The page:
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Peeping into the prismatic world of bureaucrat Atri Bhattacharya’s photographs

16 February, 2020 01:59:30
Peeping into the prismatic world of bureaucrat Atri Bhattacharya’s photographs

Just like Marc Riboud once said: ‘Taking pictures is savoring life intensely, every hundredth of a second,’ well-known senior bureaucrat Atri Bhattacharya probably felt and practiced that passion in real-life. His exhibition of photographs at the Indian Council for Cultural Relations (ICCR) gallery testifies the saying -- a picture is worth a thousand words. The exhibition is on till 16th February between 3-8pm. Currently working as the Principal Secretary in the Department of Consumer Affairs, Government of West Bengal, Bhattacharya is an extremely busy man: his life revolves around planning, organizing, mobilizing  and implementing policies, tracking papers, trouble-shooting issues, conducting studies and so on. He faces a never-ending stream of fast-paced myriad challenges regularly. But such challenges of his high-profile job have not been able to vanquish his indomitable creative spirit. 

Dazzled, Kanchanaburi, Thailand, 2011


His Domain, Macchu Picchu, Peru, 2009

This exhibition unveils Bhattacharya’s passionate love with his camera. Ansel Adams had once said, “You don’t take a photograph, you make it,” and Bhattacharya has done just that. Like renowned French humanist photographer Henri Cartier-Bresson, who pioneered the genre of street photography, Bhattacharya too, has captured ordinary sights on streets across the world and transformed them into decisive moments on his frames.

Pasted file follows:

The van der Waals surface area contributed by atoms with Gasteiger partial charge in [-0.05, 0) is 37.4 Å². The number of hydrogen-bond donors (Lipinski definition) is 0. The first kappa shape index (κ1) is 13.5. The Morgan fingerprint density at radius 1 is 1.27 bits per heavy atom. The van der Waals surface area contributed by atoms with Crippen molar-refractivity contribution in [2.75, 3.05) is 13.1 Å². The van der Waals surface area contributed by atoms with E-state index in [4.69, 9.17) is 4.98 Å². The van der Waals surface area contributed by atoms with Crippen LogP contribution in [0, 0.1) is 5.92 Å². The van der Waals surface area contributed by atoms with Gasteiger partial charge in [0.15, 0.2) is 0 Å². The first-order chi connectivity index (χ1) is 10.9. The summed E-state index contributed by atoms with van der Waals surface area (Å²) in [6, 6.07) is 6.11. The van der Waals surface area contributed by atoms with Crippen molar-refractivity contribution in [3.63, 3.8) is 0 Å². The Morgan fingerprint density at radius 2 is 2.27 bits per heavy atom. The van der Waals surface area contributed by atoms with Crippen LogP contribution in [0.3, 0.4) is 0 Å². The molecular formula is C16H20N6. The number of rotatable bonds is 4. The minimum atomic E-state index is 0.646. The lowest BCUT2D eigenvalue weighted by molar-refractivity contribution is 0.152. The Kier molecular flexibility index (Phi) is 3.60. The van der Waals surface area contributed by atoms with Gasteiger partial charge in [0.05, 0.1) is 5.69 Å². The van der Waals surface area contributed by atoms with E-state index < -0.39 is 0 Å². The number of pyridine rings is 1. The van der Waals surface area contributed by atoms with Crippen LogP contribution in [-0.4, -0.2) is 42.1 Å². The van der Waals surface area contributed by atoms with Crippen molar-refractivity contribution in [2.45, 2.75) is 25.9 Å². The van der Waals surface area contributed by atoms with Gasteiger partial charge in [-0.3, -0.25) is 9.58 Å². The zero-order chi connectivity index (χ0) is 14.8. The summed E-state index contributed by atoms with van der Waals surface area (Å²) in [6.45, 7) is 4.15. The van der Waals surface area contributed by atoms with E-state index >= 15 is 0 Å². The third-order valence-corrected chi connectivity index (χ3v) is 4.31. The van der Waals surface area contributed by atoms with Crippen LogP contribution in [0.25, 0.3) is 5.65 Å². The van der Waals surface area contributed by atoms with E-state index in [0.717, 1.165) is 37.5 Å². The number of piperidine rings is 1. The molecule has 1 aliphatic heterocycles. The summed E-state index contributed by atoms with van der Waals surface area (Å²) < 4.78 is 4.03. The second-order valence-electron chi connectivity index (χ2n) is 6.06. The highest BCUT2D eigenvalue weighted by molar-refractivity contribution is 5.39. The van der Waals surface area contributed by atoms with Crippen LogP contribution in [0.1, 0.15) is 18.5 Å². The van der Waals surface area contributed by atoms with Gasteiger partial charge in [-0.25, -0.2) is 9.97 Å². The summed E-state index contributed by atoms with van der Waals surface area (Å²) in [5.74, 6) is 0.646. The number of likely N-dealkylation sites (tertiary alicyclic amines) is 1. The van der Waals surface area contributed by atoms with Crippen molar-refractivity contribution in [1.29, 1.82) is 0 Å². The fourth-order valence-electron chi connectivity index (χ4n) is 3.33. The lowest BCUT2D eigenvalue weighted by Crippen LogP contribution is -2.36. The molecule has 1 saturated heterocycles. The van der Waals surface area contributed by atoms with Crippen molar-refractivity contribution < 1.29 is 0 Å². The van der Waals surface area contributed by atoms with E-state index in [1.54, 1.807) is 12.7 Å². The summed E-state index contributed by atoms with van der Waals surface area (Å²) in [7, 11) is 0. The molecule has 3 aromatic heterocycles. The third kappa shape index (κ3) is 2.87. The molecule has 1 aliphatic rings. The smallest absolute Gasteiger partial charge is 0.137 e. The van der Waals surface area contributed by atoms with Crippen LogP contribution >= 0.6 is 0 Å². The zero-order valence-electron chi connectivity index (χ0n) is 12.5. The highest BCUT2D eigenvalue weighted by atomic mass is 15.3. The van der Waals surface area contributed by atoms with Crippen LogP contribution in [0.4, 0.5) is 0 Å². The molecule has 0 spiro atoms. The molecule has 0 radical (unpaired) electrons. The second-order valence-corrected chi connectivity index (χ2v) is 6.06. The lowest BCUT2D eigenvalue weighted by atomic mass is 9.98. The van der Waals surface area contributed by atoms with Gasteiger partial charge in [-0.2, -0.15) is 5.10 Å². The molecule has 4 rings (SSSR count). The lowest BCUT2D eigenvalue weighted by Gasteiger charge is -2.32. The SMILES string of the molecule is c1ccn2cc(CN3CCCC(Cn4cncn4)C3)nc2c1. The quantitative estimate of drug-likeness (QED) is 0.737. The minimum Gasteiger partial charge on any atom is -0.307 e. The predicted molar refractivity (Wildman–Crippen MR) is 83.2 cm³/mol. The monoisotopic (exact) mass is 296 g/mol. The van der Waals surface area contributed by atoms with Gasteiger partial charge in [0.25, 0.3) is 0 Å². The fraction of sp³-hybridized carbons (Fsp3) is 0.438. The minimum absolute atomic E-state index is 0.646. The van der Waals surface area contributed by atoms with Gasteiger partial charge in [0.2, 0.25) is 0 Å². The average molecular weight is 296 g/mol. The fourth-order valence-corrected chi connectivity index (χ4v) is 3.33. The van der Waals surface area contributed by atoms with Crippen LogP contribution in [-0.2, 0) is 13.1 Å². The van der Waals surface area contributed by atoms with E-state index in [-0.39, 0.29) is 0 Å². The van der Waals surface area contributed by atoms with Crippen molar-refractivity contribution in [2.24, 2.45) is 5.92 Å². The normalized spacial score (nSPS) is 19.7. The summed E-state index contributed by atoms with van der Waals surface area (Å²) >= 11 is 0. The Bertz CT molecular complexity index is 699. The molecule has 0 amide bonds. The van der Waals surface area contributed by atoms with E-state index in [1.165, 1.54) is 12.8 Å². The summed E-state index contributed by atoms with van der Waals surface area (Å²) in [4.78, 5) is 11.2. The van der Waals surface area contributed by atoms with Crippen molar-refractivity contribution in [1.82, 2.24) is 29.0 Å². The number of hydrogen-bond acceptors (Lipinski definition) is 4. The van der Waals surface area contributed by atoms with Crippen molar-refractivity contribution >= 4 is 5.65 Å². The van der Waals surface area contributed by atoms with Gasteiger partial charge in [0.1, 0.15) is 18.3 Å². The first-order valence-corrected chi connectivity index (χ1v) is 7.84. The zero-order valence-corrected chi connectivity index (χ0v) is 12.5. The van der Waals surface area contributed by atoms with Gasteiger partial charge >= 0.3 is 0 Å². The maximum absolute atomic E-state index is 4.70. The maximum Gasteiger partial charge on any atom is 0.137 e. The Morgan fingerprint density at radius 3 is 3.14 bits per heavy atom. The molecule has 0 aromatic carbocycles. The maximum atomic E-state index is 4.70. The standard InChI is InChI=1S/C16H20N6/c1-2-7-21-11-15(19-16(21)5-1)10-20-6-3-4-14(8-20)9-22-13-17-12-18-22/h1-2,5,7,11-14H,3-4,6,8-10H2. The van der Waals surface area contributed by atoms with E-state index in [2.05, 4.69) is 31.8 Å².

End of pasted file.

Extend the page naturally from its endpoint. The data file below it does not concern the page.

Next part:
Windmills of your mind, Amsterdam, 2012


Runaway, Humayun's Tomb, Delhi,2017

Being a travel buff, he has been to more than 40 countries across four continents with his inseparable companion, the camera. He has seen the world through the lens and now shares those vignettes of life with his viewers. Cartier-Bresson approached the street: with a voracious appetite for the usual and unusual...The Surrealists recognized in plain photographic fact an essential quality that had been excluded from prior theories of photographic realism. They saw that ordinary photographs, especially when uprooted from their practical functions, contain a wealth of unintended, unpredictable meanings. Bhattacharya’s camera has opened up new possibilities in photography for him — the ability to capture the world in its actual state of movement and transformation, like Cartier-Bresson once said, ‘I suddenly understood that a photograph could fix eternity in an instant.’ Bhattacharya’s vast gamut of works include portraits, landscapes and street photographs that transcend the mundane world to capture a moment that’s gone forever, impossible to reproduce. Be it the canals of Bruges, or the ancient steps at Humayun’s Tomb, every photograph captures a particular city in a frame.

Overpowered was in Avignon, France, 2019


Mountains of the moon, Ladakh, India, 2012

Organised by Ritu Agarwal of Art Lounge and curated by independent photographer,  Dr Kaushik Ghosh, Graduate Imaging Scientist (GIS ARPS), Indian correspondent, Medical Group Committee, The Royal Photographic Committee of Great Britain, Bhattacharya’s exhibition has already been highly appreciated by connoisseurs of art including ex-bureaucrat and author, Jawhar Sarkar, danseuse Tanushree Shankar, business magnate Harsh Neotia, Sanjay Budhia and  percussionist Bickram  Ghosh. Do not miss the show!

Suddenly.., Mt. Aconcagua, Andes Mountains, South America, 2009


Nowhere, Over the MidWest, USA,2012

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